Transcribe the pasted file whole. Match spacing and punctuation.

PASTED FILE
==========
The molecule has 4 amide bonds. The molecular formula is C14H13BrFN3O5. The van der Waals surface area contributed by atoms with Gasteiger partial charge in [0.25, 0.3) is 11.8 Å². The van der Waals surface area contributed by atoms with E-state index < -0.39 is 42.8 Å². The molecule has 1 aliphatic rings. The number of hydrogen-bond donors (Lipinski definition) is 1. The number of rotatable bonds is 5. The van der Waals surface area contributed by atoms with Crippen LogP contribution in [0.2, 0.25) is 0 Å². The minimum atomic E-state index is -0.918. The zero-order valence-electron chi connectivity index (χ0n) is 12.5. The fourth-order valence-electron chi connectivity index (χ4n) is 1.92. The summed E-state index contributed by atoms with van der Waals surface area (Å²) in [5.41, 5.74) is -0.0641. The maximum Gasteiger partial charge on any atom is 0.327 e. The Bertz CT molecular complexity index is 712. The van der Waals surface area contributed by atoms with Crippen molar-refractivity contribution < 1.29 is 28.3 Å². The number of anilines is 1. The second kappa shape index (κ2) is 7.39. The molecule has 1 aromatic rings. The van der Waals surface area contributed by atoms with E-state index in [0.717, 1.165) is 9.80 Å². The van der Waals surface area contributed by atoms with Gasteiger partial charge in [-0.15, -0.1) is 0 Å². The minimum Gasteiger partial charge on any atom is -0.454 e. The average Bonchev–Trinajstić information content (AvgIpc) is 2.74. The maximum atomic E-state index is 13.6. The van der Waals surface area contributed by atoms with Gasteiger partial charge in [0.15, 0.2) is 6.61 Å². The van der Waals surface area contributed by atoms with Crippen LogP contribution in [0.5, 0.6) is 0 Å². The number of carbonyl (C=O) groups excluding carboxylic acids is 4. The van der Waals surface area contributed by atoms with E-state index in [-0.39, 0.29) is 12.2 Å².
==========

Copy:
The molecule has 4 amide bonds. The molecular formula is C14H13BrFN3O5. The van der Waals surface area contributed by atoms with Gasteiger partial charge in [0.25, 0.3) is 11.8 Å². The van der Waals surface area contributed by atoms with E-state index < -0.39 is 42.8 Å². The molecule has 1 aliphatic rings. The number of hydrogen-bond donors (Lipinski definition) is 1. The number of rotatable bonds is 5. The van der Waals surface area contributed by atoms with Crippen LogP contribution in [0.2, 0.25) is 0 Å². The minimum atomic E-state index is -0.918. The zero-order valence-electron chi connectivity index (χ0n) is 12.5. The fourth-order valence-electron chi connectivity index (χ4n) is 1.92. The summed E-state index contributed by atoms with van der Waals surface area (Å²) in [5.41, 5.74) is -0.0641. The maximum Gasteiger partial charge on any atom is 0.327 e. The Bertz CT molecular complexity index is 712. The van der Waals surface area contributed by atoms with Crippen molar-refractivity contribution < 1.29 is 28.3 Å². The number of anilines is 1. The second kappa shape index (κ2) is 7.39. The molecule has 1 aromatic rings. The van der Waals surface area contributed by atoms with E-state index in [0.717, 1.165) is 9.80 Å². The van der Waals surface area contributed by atoms with Gasteiger partial charge in [-0.15, -0.1) is 0 Å². The minimum Gasteiger partial charge on any atom is -0.454 e. The average Bonchev–Trinajstić information content (AvgIpc) is 2.74. The maximum atomic E-state index is 13.6. The van der Waals surface area contributed by atoms with Gasteiger partial charge in [0.15, 0.2) is 6.61 Å². The van der Waals surface area contributed by atoms with Crippen LogP contribution in [0.5, 0.6) is 0 Å². The number of carbonyl (C=O) groups excluding carboxylic acids is 4. The van der Waals surface area contributed by atoms with E-state index in [-0.39, 0.29) is 12.2 Å².